Sayonara Wild Hearts
Steven Universe: Unleash The Light
Super Impossible Road
The Artful Escape
The Enchanted World
The Bradwell Conspiracy
UFO on Tape: First Contact
Where Cards Fall
Apple has been very coy about its criteria for adding new titles to Apple Arcade, but adheres to these basic guidelines: game candidates must be in development (no already-released titles), they must be family-friendly, and they must work across the Apple device ecosystem.
It’s clear that Apple is curating a select list, adding an uncertain number of titles every month to its early catalog that will rise to 100 titles in the weeks following launch. Of the games we tried, what set them apart from the typical is how shaggy they were.
Shaggy, as in not lean – as in, including features that would have probably been cut in order to get the game out the door.
Sneaky Sasquatch, an Apple Arcade launch title from studio RAC7, is a good example: you play the titular cryptid, creeping around campsites stealing food and getting up to hijinks (an early tongue-in-cheek title: Metal Gear Sasquatch). But if you pass by a poster with a slice of pizza on it, the ‘squatch will stare longingly at it as you mosey around.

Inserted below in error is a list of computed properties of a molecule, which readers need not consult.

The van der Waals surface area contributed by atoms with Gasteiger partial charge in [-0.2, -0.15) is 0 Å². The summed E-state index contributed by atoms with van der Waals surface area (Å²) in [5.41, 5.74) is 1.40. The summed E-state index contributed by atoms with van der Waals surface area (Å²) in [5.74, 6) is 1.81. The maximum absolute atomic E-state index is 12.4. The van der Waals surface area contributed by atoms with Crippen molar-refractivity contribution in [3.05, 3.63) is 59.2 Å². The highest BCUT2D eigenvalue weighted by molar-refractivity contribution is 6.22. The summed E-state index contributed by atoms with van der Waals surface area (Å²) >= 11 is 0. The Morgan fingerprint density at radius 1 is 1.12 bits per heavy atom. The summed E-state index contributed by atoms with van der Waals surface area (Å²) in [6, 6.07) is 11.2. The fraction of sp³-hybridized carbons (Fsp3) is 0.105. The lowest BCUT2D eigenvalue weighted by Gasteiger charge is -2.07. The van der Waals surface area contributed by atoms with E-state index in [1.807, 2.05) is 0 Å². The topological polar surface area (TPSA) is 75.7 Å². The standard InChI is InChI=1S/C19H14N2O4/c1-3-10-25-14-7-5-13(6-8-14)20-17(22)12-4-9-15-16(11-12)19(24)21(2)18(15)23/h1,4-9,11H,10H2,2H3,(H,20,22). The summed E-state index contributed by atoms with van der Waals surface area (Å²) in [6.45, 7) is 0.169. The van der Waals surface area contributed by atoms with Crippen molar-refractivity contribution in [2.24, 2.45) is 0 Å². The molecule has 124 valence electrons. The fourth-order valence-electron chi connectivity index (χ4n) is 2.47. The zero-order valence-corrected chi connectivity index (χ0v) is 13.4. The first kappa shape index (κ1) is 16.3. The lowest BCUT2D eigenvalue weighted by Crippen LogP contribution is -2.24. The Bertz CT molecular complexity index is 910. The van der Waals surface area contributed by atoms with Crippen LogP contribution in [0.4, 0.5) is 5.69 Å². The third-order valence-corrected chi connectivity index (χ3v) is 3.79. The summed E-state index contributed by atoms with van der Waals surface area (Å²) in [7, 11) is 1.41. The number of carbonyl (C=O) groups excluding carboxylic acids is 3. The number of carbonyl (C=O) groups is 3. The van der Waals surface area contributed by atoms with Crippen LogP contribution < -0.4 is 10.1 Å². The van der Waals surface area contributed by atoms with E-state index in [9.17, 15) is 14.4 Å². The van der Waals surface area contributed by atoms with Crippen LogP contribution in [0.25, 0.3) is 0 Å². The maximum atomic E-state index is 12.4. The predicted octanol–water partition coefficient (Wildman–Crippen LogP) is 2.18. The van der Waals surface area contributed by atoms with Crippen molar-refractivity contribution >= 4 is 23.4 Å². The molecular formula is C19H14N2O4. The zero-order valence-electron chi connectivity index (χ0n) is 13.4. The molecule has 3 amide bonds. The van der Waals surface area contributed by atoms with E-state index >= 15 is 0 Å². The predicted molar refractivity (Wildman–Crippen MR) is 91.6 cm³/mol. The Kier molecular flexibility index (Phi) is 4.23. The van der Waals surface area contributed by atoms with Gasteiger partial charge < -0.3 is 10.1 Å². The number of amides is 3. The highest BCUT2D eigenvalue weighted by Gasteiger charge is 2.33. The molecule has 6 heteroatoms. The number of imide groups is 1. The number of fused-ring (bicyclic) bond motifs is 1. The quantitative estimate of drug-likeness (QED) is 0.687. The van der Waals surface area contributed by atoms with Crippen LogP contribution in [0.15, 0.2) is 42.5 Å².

It’s a quirk that would’ve likely been ditched before a typical launch, but the feature made it into the game thanks, in some part, to the security of Apple Arcade. In theory, if developers are less burdened than they would be if they relied on in-game purchasing mechanics or ads, and freed from having to pursue business development deals, they can focus on their games.
Without the monetization schemes that are typically shoehorned into games, Sneaky Sasquatch feels freer to deliver its odd, fun flavor of gameplay. Players aren’t pressured into buying anything at regular intervals; instead, they roam around uncovering new map areas, accepting sidequests from mischievous foxes, taking a driver’s license test to get cleared for track racing…all the oddball activities that make the game seem like it’s had the freedom to sprawl into its own territory rather than rigidly adhere to convention.